WHY ELECTRIC VEHICLE RANGES VARY FROM EPA ESTIMATE
AppleMagazine|September 25,2020
WHY ELECTRIC VEHICLE RANGES VARY FROM EPA ESTIMATE
You’ve probably heard the phrase “your mileage may vary” with regard to how your real-world fuel economy compares to the EPA estimate. The adage refers to gasoline-powered vehicles, but the same applies to electric vehicles.

Edmunds has found, however, that the variance can be even greater with an EV, depending on the vehicle.

After owning and testing many of the popular EVs on the roads today, Edmunds created its own standardized real-world test to provide an additional data point for comparison.

A closer look at its tests for the Porsche Taycan and the Tesla Model Y Performance turned up some interesting results.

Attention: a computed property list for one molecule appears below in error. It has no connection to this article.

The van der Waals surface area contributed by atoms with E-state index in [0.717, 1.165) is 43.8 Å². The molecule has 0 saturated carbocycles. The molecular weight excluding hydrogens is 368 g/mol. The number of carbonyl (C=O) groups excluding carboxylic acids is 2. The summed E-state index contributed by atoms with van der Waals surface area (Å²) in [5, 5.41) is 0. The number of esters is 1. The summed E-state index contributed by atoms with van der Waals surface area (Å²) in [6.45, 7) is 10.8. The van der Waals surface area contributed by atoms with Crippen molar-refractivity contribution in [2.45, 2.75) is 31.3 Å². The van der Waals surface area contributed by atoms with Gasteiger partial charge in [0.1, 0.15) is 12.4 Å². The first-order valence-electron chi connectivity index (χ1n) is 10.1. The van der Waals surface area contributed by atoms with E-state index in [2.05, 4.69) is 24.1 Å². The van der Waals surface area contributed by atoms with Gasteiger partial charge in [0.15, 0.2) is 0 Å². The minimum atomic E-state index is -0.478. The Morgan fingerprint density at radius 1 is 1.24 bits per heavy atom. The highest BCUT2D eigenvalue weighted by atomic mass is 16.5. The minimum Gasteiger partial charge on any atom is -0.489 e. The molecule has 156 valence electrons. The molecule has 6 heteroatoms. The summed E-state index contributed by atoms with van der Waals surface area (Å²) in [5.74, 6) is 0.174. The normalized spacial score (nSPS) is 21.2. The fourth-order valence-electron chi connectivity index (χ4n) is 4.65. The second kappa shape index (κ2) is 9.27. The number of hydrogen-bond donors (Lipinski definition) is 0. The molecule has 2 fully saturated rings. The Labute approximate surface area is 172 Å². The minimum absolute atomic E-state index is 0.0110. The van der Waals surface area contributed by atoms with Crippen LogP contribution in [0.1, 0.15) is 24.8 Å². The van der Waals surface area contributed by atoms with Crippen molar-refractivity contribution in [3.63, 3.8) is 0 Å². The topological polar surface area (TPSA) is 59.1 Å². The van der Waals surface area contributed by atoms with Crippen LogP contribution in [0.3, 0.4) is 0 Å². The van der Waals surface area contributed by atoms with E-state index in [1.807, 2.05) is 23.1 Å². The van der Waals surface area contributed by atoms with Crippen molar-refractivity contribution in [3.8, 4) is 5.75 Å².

The 2020 Porsche Taycan 4S, an all-new electric luxury sport sedan, was way off from the EPA estimated 203 miles of range in Edmunds’ real-world driving test. Edmunds observed 323 miles and saw a better energy consumption of 32.3 kilowatt-hours of electricity used every 100 miles of driving, versus the EPA’s 49 kWh/100 miles.

In contrast, the 2020 Tesla Model Y Performance with 21-inch wheels — the brand’s newest small SUV — did exceptionally well in the EPA’s test, where it earned an estimated 291 miles and a power consumption rating of 28 kWh/100 miles, using the maximum range mode. While Edmunds saw comparable efficiency in its real-world test, at 28.4 kWh/100 miles, the overall range result of 253 miles was slightly lower than the EPA estimate.

So why the difference?

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September 25,2020